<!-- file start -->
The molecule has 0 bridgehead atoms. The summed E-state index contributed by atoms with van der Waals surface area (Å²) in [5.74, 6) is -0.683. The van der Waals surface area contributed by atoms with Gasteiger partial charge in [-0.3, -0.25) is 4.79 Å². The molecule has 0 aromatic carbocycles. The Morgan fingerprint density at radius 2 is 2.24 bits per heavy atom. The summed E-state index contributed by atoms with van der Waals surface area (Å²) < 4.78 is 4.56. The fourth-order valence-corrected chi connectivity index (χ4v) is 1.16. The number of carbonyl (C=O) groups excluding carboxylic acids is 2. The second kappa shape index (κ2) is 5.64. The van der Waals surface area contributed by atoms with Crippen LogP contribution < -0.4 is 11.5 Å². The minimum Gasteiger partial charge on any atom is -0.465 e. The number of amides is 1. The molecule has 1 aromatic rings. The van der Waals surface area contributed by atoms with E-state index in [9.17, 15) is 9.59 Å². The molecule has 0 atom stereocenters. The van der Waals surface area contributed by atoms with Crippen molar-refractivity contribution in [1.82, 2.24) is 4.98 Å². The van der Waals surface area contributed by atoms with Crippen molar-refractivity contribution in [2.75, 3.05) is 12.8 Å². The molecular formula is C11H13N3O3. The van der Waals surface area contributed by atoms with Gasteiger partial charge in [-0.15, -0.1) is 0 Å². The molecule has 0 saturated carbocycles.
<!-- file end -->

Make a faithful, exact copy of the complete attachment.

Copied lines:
The molecule has 0 bridgehead atoms. The summed E-state index contributed by atoms with van der Waals surface area (Å²) in [5.74, 6) is -0.683. The van der Waals surface area contributed by atoms with Gasteiger partial charge in [-0.3, -0.25) is 4.79 Å². The molecule has 0 aromatic carbocycles. The Morgan fingerprint density at radius 2 is 2.24 bits per heavy atom. The summed E-state index contributed by atoms with van der Waals surface area (Å²) < 4.78 is 4.56. The fourth-order valence-corrected chi connectivity index (χ4v) is 1.16. The number of carbonyl (C=O) groups excluding carboxylic acids is 2. The second kappa shape index (κ2) is 5.64. The van der Waals surface area contributed by atoms with Crippen LogP contribution < -0.4 is 11.5 Å². The minimum Gasteiger partial charge on any atom is -0.465 e. The number of amides is 1. The molecule has 1 aromatic rings. The van der Waals surface area contributed by atoms with E-state index in [9.17, 15) is 9.59 Å². The molecule has 0 atom stereocenters. The van der Waals surface area contributed by atoms with Crippen molar-refractivity contribution in [1.82, 2.24) is 4.98 Å². The van der Waals surface area contributed by atoms with Crippen molar-refractivity contribution in [2.75, 3.05) is 12.8 Å². The molecular formula is C11H13N3O3. The van der Waals surface area contributed by atoms with Gasteiger partial charge in [-0.15, -0.1) is 0 Å². The molecule has 0 saturated carbocycles.